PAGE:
Changing or Cancelling an Inheritance Contract

Compared to a will, an inheritance contract is more difficult to amend. Parties involved cannot make spontaneous or unilateral changes, and must instead agree to the changes with the other contracting party. After all, it is a legally binding contract. Furthermore, the inheritance contract itself is usually kept in the possession of the notary, and therefore they must also be contacted regarding making such changes. It is always advisable to consult with a specialist in the field of German inheritance law before agreeing to sign an inheritance contract.

Similarly, annulling or cancelling an inheritance contract is also possible; however, it too can only be achieved in limited circumstances. Testators can include a clause allowing them to withdraw from the agreement but they should consider legal advice in such matters before drawing up the contract. Similarly, the heir should also consult with an expert before determining whether having such a cancellation clause in the inheritance contract (der Erbvertrag) is to their advantage. The inheritance contract can also be cancelled by a mutual agreement whereby both parties involved agree to its cancellation. This mutual agreement to cancel can be achieved by a cancellation agreement that needs to be certified by a notary.

However, an exception can be seen where the  beneficiary of the inheritance contract is found guilty of serious misconduct, criminal activity or has not complied with the conditions of the contract. However, even in this case, the testator should consult with a legal expert before making any unilateral decisions.

Testators should also be aware that future wills cannot be used to change the inheritance contract unilaterally unless specific clauses within the Erbvertrag allow for it. Provisions within their will that contradict with the inheritance contract will be deemed invalid.

The Inheritance Contract and der Pflichtteil (the Compulsory Share of Inheritance)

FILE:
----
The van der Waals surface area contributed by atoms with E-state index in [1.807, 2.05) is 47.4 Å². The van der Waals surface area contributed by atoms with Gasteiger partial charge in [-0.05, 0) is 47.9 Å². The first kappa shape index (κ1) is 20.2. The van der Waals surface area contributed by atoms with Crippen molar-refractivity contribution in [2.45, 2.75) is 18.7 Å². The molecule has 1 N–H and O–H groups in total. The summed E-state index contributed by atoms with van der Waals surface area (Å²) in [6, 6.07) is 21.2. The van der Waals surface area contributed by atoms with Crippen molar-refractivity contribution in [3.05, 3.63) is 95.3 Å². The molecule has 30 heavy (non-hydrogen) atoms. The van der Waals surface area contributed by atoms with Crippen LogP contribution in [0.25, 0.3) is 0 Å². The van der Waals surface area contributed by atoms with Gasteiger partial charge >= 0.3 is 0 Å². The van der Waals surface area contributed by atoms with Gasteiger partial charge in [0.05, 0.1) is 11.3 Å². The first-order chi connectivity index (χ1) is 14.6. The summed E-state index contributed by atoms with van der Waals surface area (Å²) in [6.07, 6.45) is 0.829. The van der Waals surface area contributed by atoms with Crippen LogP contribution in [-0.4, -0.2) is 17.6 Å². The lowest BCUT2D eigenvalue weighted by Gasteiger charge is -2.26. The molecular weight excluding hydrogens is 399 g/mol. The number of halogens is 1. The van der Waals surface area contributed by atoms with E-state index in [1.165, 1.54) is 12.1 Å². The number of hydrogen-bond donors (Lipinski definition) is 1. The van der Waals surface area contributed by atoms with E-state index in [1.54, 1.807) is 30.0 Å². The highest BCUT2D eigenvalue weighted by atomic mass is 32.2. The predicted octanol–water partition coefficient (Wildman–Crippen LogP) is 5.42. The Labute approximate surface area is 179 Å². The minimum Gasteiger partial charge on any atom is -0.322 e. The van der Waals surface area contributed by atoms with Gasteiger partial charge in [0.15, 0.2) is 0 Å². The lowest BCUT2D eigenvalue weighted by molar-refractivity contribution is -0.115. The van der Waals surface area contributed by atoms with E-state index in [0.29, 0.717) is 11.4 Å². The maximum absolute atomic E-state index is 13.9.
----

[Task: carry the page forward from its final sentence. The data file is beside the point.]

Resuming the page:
The Erbvertrag provides degrees of security and certainty with a person’s inheritance plans; however, it does not prevent claims for the Pflichtteil (the compulsory share of inheritance). The “Plichtteil” is a certain amount that a testator is obliged (according to law) to leave to certain people. The certificate of inheritance allows certain people to be excluded from the will and for others to be prioritised; however, direct family members such as children (including adopted children), parents, spouses and grandchildren cannot be ignored in the will or inheritance contract. Whether a person is entitled to the Pflichtteil will depend on the situation at hand. The Pflichtteil is a minimum share of the estate that these family members are entitled to. It does not apply to more distant family members such as uncles, aunts, cousins and other relatives.

The Pflichtteil can be avoided in certain restricted cases as listed by § 2333 BGB (German Civil Code):

A testator may deprive a descendant of his compulsory share if the descendant

  1. makes an attempt on the life of the testator, of the spouse of the testator, or of another descendant or of a person similarly close to the testator,
  2. is guilty of a major offence or of a serious intentional minor offence against one of the persons designated in no. 1,
  3. wilfully violates the statutory obligation to the testator incumbent upon him to maintain the testator, or
  4. is finally sentenced to at least one year’s imprisonment without probation because of an intentional criminal offence, and participation of the descendant in the estate is hence unreasonable for the testator. The same applies if the accommodation of the descendant in a psychiatric hospital or in a withdrawal clinic is finally ordered because of a similarly serious intentional offence.

As can be seen, the requirements are quite strict. A difficult family relationship is not sufficient to exclude a close family member from their Pflichtteil entitlements.

Alternatively, family members can sign a contract of renunciation of inheritance to waive their right to the Pflichtteil. Parties should consider consulting with legal advice before taking this action. Gifts made by the testator during their lifetime is also a means by which they can get around the necessities outlined by the Pflichtteil.

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Practice Group: German Inheritance Law

Practice Group:
German Inheritance Law

Dr. Thomas Bichat

Lawyer | Salary Partner

Patricia Zeuß